Plenty foul creatures from the nearby Forest (close to Grimewood) that have terrorized the area in the past. Hobgoblins lead raids to nearby farms, but are more a nuisance that the local guards protect against.

15) Are there any wars brewing I could go fight?
Rumor has it that The Open Eye is gathering mercenary forces from across the Sea of Skulls (probably from the Purple Land) to oppose Nemes and overthrow the Itean Empire.

16) How about gladiatorial arenas complete with hard-won glory and fabulous cash prizes?
Such barbaric practices are not part of Grimewood. There are enough perils in the forest already.
Maienstein, southernmost city in Five Towns, has arenas where dwarves and whoever dares fight against foul creatures taken out of the bowels of the mountain range.
Colkirk, the northernmost city in Five Towns, has fighting tiger competitions.

17) Are there any secret societies with sinister agendas I could join and/or fight?
The Maggot Witches plot and scheme, bringing chaos and mayhem.
The port city of Seciras is full of backstabbing opportunists, so cutthroating practices could certainly be classified as “sinister” there.

18) What is there to eat around here?
Game and vegetables go into all sorts of stews. Note you’ll NEVER get rabbit around here, and you should avoid them due to their sacredness connection to the Elves.

19) Any legendary lost treasures I could be looking for?
Artifacts from the extinct Elven civilization can be recovered in the depths of the forest near Grimewood.
Seciras powerful merchant elite is able to bring in some interesting artifacts from the Purple Land across the Sea of Skulls.

20) Where is the nearest dragon or other monster with Type H treasure?
The massive Forest next to Grimewood surely has riches and creatures you wish never met.

Saturday, September 21, 2019

Powell IV of Raxxe

This is an excerpt of a room for a dungeon of sorts I'm working on. An undead sage, caged in the crypts of a haunted manor. The table of bizarre books can be helpful for other games, and as a boon you can roll and generate Powell's books at the end. The effects and value of the books are left open, for the Referee to fill in.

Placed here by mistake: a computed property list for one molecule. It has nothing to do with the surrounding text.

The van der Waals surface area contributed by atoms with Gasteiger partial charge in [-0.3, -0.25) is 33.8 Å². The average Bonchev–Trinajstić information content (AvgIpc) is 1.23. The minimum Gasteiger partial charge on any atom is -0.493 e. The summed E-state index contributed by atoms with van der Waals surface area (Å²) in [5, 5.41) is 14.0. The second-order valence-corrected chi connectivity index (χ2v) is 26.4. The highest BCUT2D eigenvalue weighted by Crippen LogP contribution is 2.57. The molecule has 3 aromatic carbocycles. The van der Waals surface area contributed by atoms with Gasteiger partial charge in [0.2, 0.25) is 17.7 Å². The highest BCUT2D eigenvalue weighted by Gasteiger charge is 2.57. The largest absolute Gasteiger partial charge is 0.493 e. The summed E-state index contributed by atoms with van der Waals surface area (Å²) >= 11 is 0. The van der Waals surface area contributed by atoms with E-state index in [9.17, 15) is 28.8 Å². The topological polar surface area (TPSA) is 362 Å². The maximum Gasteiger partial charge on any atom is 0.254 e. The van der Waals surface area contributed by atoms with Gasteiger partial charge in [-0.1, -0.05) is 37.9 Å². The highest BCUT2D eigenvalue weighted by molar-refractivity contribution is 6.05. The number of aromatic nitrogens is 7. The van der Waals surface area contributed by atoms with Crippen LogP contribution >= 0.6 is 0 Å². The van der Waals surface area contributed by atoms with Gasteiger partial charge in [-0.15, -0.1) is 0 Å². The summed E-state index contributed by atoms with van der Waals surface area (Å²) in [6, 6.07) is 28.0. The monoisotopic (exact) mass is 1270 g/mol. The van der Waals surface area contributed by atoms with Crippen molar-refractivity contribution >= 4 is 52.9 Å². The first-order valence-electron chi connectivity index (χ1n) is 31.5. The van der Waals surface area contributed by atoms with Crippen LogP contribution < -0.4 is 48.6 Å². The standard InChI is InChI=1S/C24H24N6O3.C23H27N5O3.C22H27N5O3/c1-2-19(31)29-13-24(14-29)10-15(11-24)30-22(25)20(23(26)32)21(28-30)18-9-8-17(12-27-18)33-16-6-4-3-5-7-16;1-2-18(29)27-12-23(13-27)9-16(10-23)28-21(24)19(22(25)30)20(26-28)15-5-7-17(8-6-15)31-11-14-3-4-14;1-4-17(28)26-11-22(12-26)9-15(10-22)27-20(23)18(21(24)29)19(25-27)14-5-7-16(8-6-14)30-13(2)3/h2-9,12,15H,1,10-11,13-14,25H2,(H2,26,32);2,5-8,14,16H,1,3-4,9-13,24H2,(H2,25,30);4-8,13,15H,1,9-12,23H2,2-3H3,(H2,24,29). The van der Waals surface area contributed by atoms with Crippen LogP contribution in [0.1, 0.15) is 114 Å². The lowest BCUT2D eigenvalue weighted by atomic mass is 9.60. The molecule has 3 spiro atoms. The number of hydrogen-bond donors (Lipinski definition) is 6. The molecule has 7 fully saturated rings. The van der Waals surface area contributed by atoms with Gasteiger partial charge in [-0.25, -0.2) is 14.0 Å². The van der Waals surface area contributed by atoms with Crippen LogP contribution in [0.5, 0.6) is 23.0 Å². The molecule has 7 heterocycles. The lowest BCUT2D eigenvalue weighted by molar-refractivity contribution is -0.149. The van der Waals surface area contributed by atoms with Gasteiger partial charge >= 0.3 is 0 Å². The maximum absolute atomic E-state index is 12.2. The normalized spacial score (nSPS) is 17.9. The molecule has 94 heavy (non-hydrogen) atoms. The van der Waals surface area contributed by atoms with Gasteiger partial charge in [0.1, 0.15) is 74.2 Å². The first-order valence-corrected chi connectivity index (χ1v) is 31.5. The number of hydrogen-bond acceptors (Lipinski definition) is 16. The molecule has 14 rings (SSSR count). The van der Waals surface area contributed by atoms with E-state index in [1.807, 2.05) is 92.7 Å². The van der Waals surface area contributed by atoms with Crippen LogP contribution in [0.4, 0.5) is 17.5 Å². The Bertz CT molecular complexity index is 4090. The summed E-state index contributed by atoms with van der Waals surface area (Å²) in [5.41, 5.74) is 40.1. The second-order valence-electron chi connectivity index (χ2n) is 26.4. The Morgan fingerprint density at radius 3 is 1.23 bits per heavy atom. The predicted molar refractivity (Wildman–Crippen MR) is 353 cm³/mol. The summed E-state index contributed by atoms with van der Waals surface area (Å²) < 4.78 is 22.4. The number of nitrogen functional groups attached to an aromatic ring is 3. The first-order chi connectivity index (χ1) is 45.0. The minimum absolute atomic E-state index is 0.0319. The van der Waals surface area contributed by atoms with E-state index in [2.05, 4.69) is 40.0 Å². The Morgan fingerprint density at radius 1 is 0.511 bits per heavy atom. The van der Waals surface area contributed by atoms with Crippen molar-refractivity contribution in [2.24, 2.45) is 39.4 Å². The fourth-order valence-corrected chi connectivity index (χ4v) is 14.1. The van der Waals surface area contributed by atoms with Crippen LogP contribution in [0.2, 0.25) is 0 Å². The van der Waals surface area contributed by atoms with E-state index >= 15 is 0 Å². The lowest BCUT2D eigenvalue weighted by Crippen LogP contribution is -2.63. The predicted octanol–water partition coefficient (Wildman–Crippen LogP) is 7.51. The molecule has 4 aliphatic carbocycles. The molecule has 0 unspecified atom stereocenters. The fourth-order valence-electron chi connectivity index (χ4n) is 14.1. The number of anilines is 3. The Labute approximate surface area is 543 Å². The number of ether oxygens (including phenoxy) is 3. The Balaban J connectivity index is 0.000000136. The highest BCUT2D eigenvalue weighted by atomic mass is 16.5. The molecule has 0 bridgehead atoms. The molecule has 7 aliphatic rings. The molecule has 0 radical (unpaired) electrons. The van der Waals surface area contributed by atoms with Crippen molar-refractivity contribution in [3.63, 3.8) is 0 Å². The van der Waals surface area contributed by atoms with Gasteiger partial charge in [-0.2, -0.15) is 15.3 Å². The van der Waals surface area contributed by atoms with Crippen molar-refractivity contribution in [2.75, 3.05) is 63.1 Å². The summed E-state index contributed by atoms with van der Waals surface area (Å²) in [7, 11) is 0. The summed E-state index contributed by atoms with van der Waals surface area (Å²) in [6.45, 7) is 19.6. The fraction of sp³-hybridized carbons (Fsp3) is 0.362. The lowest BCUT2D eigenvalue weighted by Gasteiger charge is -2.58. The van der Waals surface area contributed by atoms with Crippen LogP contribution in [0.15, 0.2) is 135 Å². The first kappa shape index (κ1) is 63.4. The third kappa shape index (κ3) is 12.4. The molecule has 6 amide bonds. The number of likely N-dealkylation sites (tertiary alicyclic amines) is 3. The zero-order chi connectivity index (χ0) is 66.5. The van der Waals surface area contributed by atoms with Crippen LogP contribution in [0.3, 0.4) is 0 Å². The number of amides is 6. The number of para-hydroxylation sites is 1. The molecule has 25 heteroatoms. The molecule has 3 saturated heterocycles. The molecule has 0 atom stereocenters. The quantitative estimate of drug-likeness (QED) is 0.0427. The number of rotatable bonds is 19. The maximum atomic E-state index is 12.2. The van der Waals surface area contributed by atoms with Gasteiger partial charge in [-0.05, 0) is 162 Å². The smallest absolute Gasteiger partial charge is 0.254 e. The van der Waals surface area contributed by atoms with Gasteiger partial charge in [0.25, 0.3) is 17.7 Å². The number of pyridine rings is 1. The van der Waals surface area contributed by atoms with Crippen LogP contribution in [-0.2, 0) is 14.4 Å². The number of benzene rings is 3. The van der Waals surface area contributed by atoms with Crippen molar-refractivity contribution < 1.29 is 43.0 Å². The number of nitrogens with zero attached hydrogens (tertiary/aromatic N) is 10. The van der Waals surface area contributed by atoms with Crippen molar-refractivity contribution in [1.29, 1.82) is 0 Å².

• Powell IV of Raxxe, a deceased member of the family. Spent his life alive traveling every corner of existence, until reaching the status of illustrious sage.
  • Now an undead abomination; a living skeleton imprisoned within a silver cage at the end of the corridor, a place that he can’t leave by his own. The door is locked and magically trapped. Someone in their true form has to intervene! Said cage has prevented the minions of the Underground King or the Hive Ensemble to get to Powell.
  • Powell is spying on anyone passing through these crypts, especially the Hive Ensemble. The sage feeds this information to his great great grand nephew Ludwig of Raxxe, who he sees as a younger (and more alive) version of himself.
  • He has numerous self-authored books scattered within his cage. Spending a turn successfully investigating yields D4 interesting books (choose a row for each, or roll 3D6): 

D6 Book Title Book Subject Why Powell loves it?
1 The Tortle Lich The Snail Wars and its aftermath Cosmic dilemmas
2 Revenant Greed How to preserve undead bodies The book’s pages smell...
3 Platinum Sisters Dwarven Macroeconomics Terse prose. To the point.
4 The Twisting Sirens Transcribed poetry of Sotiris Zervides It makes him cry. Every. Single. Time.
5 Oath of Fire A nameless paladin’s romance It’s naughty
6 Storm of Lies Interstellar Sphinx theater Sphinxes. And they LIE!

Friday, September 20, 2019

5e Lost Mine of Phandelver Lessons Learnt

Commission I gifted my players at the end of the campaign. It was actually done by one of my players, the talented @CathalDraws
Note: this article contains adventure spoilers! (duh....)
If you plan to play in Lost Mine of Phandelver, stop right here, right now. You've been warned.

This will be a post-mortem article of my initiation to RPGs in general, and D&D in particular. That's f*ing right, I'm not a grognard that played with Gygax's cousin, nor did I start playing with 3.X boardgame edition. There is some fun revising a successful campaign that ended after 23 sessions with the lens of the OSR mindset I came to appreciate after the fact. What would I've done different with that mindset?